With the recent jump in interest rates, income investors and, in particular, bond owners, find themselves in a conundrum: How to generate current income from their investments without suffering the potential downside in the value of those investments, as rates continue to rise. Utilities may offer the best option for these investors, with dividends paying 3 percent or better, in comparison to the 10-year treasury rate of 2.6 percent at present.
Interest rates made a sudden, if not predictable, jump from their May lows, once investors began to worry that the Federal Reserve would begin to taper off its bond-buying program sooner rather than later. More than $80 billion poured out of bond funds and ETFs in June, including $14.5 billion from PIMCO alone, the largest bond-management firm in the business.
Bond investors are clearly rattled, with serious concerns about the potential for sizable losses as prices fall with continued selling, pushing rates higher. Keep in mind that rates leaped to a recent high of 2.75 percent from 1.6 percent, or by 72 percent, while the Fed was still purchasing $85 billion worth of bonds each month. Clearly, selling was enough to offset the Fed’s bond buying and still drive prices down significantly, causing the rise in rates that we have witnessed.
Fear over the Fed’s potential tapering also caused a significant selloff in stocks, with the Standard & Poor’s 500 falling 7.5 percent from its May 22 high of 1,687. During this correction in stocks, utilities fell by about 13 percent — nearly twice the overall market decline. Utilities had rallied by 22 percent from their November 2012 low, before stocks mounted their sustained rally through the May high. With this correction, utilities have become more attractively priced, and now represent an interesting alternative to bonds.
The American Taxpayer Relief Act of 2012 (H.R. 8) was passed by Congress and signed into law by President Barack Obama in the first days of 2013. This legislation extended the 0 percent and 15 percent capital gains and dividends tax rates for taxpayers whose income does not exceed the thresholds set for the highest income tax rate (39.6 percent). Those who exceed those thresholds ($400,000 for single filers; $425,000 for heads of households; $450,000 for joint filers) became subject to a 20 percent rate for capital gains and dividends.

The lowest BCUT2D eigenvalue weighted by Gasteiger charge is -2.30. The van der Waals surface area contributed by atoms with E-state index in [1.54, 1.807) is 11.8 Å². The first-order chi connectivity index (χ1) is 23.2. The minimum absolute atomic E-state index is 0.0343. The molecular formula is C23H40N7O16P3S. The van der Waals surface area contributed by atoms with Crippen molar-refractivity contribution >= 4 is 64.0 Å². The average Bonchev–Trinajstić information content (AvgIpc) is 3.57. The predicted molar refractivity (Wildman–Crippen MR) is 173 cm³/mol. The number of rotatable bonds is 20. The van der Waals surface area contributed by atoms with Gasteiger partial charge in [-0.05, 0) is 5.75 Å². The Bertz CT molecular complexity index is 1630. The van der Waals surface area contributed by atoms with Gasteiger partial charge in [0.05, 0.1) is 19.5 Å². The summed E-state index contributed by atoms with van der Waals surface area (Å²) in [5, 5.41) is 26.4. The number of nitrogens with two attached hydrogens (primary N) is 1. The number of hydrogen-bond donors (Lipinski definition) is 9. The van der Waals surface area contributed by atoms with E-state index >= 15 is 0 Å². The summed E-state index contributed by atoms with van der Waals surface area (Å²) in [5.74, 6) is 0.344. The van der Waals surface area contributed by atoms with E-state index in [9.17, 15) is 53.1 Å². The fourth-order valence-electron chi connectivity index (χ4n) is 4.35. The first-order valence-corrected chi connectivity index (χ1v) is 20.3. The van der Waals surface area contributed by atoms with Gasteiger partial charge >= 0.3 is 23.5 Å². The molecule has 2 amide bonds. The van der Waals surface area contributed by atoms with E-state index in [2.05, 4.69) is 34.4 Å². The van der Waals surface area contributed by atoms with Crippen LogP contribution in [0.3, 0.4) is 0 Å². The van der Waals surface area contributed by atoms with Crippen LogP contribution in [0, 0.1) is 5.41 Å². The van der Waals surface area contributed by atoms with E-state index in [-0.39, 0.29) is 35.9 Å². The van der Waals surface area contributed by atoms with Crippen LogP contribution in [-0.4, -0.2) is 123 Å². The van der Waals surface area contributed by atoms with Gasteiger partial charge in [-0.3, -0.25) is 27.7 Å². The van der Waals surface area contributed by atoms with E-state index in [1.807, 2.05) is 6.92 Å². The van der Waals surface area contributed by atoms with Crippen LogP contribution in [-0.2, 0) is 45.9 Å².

Dividends paid by utilities in most cases are “qualified,” meaning that as long as the investor owns the shares of the utility for 61 of the 120 days surrounding the ex-dividend date, the dividend payment will qualify for the advantaged tax rate rather than the investor’s ordinary tax rate (investors should always consult with their tax adviser before making any tax-related investment decisions).
The potential for superior after-tax yields from utilities in comparison to after-tax taxable bond yields, especially in the context of rising interest rates, may offer investors a better current income alternative. While it is certainly possible that utility stocks may also decline in price if interest rates rise, a slow pace of that rate increase would likely have less of an impact on utilities than on bonds. In fact, if utilities were purchased after a further correction in stocks overall, investors would likely have not only an even higher dividend rate than is available at present, but would also have less risk of adverse price reactions to rising rates in comparison to owning bonds, especially longer maturity bonds.
If stocks experience a correction, and within that correction utilities correct by 10 percent, dividend yields on utilities should increase by about 10 percent. In this scenario, not only would investors buying utilities after a correction gain even higher yields in comparison to current bond yields, but would also own their utilities at lower prices (10 percent lower on average) so that downside risk is reduced and upside potential from price increases is enhanced. The purchase of utilities at the lower price-point and the associated higher dividend yield would serve as a cushion, protecting the investor to an extent from at least some of the possible adverse reaction to rising interest rates.
While utilities may not be the best solution for every income investor, for many they may offer the best alternative to expensively priced bonds that will certainly suffer should interest rates continue to rise — an outcome that is all but guaranteed once the Fed begins to taper off its bond-buying program sometime later this year.